Susan Bysiewicz made it official this morning: Courtney the winner by 90 votes. Geez.
I would be surprised if Simmons does not concede this afternoon. The only reason he might have to continue would be if there was some sort of serious election violation we're not hearing about.
So why did Courtney win? What tipped the scales? In a win this close, there are a lot of factors to consider:
1. GOTV efforts were crucial. Turnout in Mansfield, where UCONN is, was especially high. In 2002, the last midterm election, 4,668 voters turned out in Mansfield: 6,150 turned out this year. Almost all of the increase in votes went to Courtney. Courtney also managed to pick up votes in towns previously won by Simmons, including Enfield and his hometown of Vernon.
2. The Lamont effect. At least part of the increase in Democratic votes in Mansfield must be attributed to the excitement surrounding the Lamont campaign. Mansfield was one of the few towns were Lamont carried a majority of votes: he won by nearly 30% there.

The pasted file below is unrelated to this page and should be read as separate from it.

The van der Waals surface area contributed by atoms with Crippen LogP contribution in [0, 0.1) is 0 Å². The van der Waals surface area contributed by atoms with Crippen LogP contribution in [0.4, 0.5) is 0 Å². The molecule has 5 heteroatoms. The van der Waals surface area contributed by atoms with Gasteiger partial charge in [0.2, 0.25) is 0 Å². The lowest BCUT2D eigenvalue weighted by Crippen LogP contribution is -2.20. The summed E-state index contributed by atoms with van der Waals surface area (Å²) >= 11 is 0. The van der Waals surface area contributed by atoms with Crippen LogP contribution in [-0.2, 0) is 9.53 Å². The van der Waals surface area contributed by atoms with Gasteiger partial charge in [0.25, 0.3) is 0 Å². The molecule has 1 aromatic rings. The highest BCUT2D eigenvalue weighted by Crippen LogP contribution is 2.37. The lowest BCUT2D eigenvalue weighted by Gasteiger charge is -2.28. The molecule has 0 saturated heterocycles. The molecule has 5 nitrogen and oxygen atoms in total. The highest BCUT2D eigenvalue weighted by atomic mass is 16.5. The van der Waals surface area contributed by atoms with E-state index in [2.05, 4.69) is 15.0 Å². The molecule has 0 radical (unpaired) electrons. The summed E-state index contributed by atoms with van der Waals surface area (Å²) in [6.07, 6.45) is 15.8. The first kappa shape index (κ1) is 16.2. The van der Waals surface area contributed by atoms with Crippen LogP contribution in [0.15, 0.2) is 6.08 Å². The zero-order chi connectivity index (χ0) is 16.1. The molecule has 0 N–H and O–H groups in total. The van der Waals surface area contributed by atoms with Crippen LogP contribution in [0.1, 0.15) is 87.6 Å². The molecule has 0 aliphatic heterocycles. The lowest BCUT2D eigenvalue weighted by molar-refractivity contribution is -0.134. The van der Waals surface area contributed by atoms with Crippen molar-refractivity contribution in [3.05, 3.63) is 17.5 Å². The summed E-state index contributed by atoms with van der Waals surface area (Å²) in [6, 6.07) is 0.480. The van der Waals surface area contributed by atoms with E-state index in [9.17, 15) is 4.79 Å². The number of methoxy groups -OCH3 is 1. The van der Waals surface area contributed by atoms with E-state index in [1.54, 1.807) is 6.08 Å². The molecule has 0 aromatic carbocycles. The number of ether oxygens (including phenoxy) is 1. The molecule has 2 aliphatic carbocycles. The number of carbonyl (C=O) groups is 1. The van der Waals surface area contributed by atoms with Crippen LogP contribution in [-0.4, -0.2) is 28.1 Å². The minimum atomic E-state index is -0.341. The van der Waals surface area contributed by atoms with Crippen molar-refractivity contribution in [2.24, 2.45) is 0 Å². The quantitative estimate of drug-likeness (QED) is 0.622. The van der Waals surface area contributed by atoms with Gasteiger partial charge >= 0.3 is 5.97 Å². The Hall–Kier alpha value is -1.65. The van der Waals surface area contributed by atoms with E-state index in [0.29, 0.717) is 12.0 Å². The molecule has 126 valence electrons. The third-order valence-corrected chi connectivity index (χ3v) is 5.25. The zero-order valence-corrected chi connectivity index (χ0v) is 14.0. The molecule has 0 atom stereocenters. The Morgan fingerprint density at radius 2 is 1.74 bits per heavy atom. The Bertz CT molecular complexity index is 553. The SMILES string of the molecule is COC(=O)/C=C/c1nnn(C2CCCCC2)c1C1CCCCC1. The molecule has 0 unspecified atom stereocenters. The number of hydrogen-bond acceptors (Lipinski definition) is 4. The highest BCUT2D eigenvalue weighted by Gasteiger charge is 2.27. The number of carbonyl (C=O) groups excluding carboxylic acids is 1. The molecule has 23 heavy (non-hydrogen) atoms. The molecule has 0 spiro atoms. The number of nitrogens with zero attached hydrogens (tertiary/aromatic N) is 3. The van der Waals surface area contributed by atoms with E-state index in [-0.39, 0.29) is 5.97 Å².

3. National issues. The war in Iraq and the detainee bill weighed Rob Simmons down, as did the "R" after his name. People were in a mood to punish Republicans this year.
4. Joe Courtney. He is a modest, moderate, thoughtful and independent man--much like his opponent, Rob Simmons. He's the kind of politician the independents in this district like, and he presented himself as a very credible and acceptable alternative to Simmons. This is quite possibly where Diane Farrell failed.
All that said, this could have obviously gone the other way without too much trouble. I have to wonder if there are 100 Republicans out there who didn't vote kicking themselves this morning.